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Thursday, June, 30, 1983


PIX #1 - "Skippy" the B-17 Flying Fortress, on which Fostorian Clarence Lonsway and nine others waged war against Hitler in World War II. The planes above are P-47 escort fighters.

PIX #2 - Lonsway as he looks today, 40 years after serving his country

PIX #3 - Lonsway and his father, before Lonsway left the country for duty.

PIX #4 - Lonsway as he appeared after completing 25 missions.

Ask Clarence Lonsway, 315 Elm St., about his participation in World War II. Ask him about his part as a gunner on a Boeing B-17 Fortress, how those giant planes made it possible to destroy important supply centers in enemy territory and shorten the duration of the war.

From memory and a box full of clippings and photos he has kept for 40 years, he could tell many tales and probably write a book about his experiences on "Skippy" the mane given to the Fortress by the crew of 10.

Before Lonsway would finish his story telling, he would probably remark about how long it took the U.S. to get organized to actively participate in World War II and what he believed would happen to the U.S. today in similiar circumstances.

Lonsway loaned me the box of information and threw in some interesting conversation. So I'll try to turn it into today's article.

I must say that Lonsway is not a boastful man and, in the process of the interview, he placed no praise on his own war record. In fact, he emphasized that he was more concerned about the article, emphasizing the need for adequate defense of our country and what would happen to us in today's world with nuclear warfare.

"One and a half years after Pearl Harbor, this country was still not adequately prepared to wage a global war", Lonsway said. "Today, with nuclear weapons in the hands of our enemies, we wouldn't have a year and a half. Soviets missiles would find their makr in the U.S. and elsewhere within minutes of launching".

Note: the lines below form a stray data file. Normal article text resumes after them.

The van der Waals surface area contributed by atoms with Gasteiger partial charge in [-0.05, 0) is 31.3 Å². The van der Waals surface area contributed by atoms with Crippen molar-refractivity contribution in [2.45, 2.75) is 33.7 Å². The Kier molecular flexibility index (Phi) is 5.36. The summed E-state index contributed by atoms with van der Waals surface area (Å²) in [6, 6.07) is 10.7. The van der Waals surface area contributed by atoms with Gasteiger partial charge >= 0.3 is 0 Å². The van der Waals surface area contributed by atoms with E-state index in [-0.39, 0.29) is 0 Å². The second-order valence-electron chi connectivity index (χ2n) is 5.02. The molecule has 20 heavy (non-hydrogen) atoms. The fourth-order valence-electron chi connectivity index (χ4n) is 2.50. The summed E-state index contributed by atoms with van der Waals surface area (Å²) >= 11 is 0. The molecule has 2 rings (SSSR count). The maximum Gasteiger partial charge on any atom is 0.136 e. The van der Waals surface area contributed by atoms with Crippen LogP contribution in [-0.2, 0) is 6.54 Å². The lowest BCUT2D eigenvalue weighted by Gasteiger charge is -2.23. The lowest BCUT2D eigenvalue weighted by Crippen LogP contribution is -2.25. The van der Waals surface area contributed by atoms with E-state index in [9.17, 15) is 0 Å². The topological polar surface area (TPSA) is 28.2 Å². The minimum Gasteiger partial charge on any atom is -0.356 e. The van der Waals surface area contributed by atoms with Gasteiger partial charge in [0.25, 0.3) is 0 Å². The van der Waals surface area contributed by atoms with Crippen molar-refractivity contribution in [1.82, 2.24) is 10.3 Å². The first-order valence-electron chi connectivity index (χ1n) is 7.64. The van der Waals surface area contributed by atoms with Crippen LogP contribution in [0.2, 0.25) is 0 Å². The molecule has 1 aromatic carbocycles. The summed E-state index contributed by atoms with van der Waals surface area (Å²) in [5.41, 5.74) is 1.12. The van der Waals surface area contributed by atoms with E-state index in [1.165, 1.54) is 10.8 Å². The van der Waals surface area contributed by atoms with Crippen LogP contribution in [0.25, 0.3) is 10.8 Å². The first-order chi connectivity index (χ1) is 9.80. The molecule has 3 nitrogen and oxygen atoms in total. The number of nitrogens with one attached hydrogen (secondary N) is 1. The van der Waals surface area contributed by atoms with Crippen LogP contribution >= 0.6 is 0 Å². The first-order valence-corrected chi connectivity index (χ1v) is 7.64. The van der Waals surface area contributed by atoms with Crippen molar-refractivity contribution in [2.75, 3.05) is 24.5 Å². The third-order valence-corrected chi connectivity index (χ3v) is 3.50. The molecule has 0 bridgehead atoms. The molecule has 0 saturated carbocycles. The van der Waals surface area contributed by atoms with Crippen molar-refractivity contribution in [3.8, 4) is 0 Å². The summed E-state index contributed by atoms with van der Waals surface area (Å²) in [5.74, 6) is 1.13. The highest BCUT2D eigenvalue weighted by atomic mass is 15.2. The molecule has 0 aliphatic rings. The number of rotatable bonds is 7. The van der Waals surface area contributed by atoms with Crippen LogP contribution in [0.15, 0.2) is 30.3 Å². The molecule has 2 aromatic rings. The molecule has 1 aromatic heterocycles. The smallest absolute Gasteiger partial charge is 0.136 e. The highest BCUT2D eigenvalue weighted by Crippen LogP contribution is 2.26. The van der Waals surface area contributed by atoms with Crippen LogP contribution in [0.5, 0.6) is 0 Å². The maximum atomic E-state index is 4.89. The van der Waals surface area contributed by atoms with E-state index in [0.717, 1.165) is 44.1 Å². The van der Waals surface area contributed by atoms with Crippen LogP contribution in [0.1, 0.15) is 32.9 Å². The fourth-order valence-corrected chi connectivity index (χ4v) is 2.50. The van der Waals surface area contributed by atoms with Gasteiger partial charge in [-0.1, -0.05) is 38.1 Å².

Lonsway also said, "We should have learned from the Soviet leaders when the peace treaty was formulated after World War II that they could not be trusted".

He believes that President Reagan's defense policies are the only answer for the safety of the U.S.; that those policies are going to cost each of us something in dollard and sacrifice, just as winning World War II did; but today, war is a different conflict than then; we must preserve the peace through strength, not appeasement, or else become an enslaved nation.

Lonsway entered the service in July 1942. He trained at the Aerial Gunners School at Las Vegas, Aerial Mechanics School at Gulfport, MISS. and Boeing aircraft factory training at Longbeach, Ca.

He became a staff sergeant and served as a member of the 390th Bombardment Group H from July 1943 to November 1943 in the European Theater of Operations. During that period, he served in the capacity of right waist gunner, flying a total of 22 sorties, in the course of which were missions to enemy occupied Norway, France, Holland and such German cities as Bremen, Marienburg, Durein, Schweinfurt and Emden.

Lonsway was awarded the Air Medal, Three Oak Leaf Clusters and the Distinguished Flying Cross. He was also officially credited with destroying one enemy aircraft.